From the CRLT Blog

Preparing Future Faculty Seminar

February 10, 2014
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CRLT is accepting applications through February 24 for the May Preparing Future Faculty (PFF) Seminar, which interested graduate students can learn more about here. In this guest post, American Culture PhD candidate Mejdulene B. Shomali reflects upon her experiences in the seminar last spring.

Mejdulene Shomali

Although I can hardly believe it, in a year’s time, I will be applying for academic jobs and preparing to defend my dissertation. When I began my graduate program in 2009, I remember thinking I would never survive my preliminary exams. When I achieved candidacy, I remember thinking the dissertation was an immaterial dream. Now, one chapter away from completing what I thought would be an impossible document, I found myself wondering how my chosen academic communities will receive me. Will I be selected for interview? Will I make campus visits? Receive offers?

While these matters are terrifyingly out of my control, my anxiety today is very different than it was at the beginning of the PhD and after achieving candidacy. Now, my worries focus on those elements truly beyond my control (the jobs available, the increasing pool of competitive applicants, and the complex decisions of selection committees). Participating in the 2013 Preparing Future Faculty (PFF) Seminar allowed me to ease into the reality of finishing my degree and gain a stronger handle on those matters that I can control: how to prepare a teaching philosophy, how to craft compelling syllabi, and how to teach more creatively and effectively.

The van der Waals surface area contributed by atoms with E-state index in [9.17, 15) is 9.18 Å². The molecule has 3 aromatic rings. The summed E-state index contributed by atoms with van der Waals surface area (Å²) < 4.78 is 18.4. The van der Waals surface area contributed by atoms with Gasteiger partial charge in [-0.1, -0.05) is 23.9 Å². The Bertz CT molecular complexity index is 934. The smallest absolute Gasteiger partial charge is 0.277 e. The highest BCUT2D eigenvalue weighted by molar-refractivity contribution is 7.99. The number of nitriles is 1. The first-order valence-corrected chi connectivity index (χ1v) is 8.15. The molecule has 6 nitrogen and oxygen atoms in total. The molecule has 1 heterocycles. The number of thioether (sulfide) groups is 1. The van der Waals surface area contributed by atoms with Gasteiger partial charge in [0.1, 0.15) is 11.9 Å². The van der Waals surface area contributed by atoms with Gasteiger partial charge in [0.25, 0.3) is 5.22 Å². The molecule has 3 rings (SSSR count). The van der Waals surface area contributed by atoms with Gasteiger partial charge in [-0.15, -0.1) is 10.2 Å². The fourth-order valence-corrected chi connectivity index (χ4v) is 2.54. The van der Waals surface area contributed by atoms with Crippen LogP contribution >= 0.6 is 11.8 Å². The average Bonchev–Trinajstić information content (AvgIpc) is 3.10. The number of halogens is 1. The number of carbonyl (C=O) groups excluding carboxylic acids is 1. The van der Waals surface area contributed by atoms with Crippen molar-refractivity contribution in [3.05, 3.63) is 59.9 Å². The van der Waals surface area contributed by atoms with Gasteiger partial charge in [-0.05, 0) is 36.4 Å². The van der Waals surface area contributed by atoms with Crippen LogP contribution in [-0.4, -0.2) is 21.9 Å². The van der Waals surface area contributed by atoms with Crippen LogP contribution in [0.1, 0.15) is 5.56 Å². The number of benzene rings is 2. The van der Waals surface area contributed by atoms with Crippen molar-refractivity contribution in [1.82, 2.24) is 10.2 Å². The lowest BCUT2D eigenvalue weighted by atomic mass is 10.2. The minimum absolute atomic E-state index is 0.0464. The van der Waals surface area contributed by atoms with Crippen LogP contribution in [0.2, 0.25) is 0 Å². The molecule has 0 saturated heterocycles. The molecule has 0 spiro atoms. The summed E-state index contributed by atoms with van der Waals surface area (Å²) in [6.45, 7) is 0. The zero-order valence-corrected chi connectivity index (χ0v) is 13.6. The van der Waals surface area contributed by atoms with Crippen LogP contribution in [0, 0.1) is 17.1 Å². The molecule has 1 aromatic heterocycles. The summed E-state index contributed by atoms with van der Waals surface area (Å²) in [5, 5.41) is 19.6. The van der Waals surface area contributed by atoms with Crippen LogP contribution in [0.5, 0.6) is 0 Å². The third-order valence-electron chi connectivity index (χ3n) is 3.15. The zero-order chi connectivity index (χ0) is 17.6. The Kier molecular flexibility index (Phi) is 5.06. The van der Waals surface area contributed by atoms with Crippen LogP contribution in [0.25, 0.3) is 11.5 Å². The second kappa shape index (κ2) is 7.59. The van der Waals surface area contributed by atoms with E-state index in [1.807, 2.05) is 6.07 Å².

PFF Seminar participants discussing in groupsI would encourage anyone who feels mystified by the process of job applications and unsure of how to navigate the non-research elements of their academic career to participate in the 2014 PFF Seminar. PFF, like graduate school, is a brief but intense period of growth for students as they prepare to complete their graduate work and move on to the next phase. PFF gives participants breathing room to think in concrete ways about their future: At what kind of institution do you want to work? What kinds of classes are you prepared to teach? What strategies can you employ to navigate an academic job search and the demands of an academic career? And while it might be a scary question, PFF also provides an opportunity to ponder whether you want an academic position at all.

Often our grasp of plans for the future beyond graduate school are hazy at best. This is not because we are not concerned or diligent, but rather, because the PhD is a demanding proposition in and of itself. The beauty of PFF, then, is to allow its participants to remind themselves why they came to graduate school in the first place. It allows them to be agents in their future, actively engaging it and strategizing the success they desire. I am incredibly glad I participated in PFF last summer; it was an immensely valuable time to ground myself and I learned more than I could have imagined possible, not just about teaching and becoming “future faculty.” More, I was able to contemplate my vision for myself as “faculty” and begin to prepare for that future.

PFF Seminar participants and facilitators group photo

Mejdulene B. Shomali is a PhD candidate in the department of American Culture and the Program Coordinator for this year's May PFF Seminar. If you look closely, you'll see her in sunglasses at the center of this happy group of 2013 PFF Seminar participants.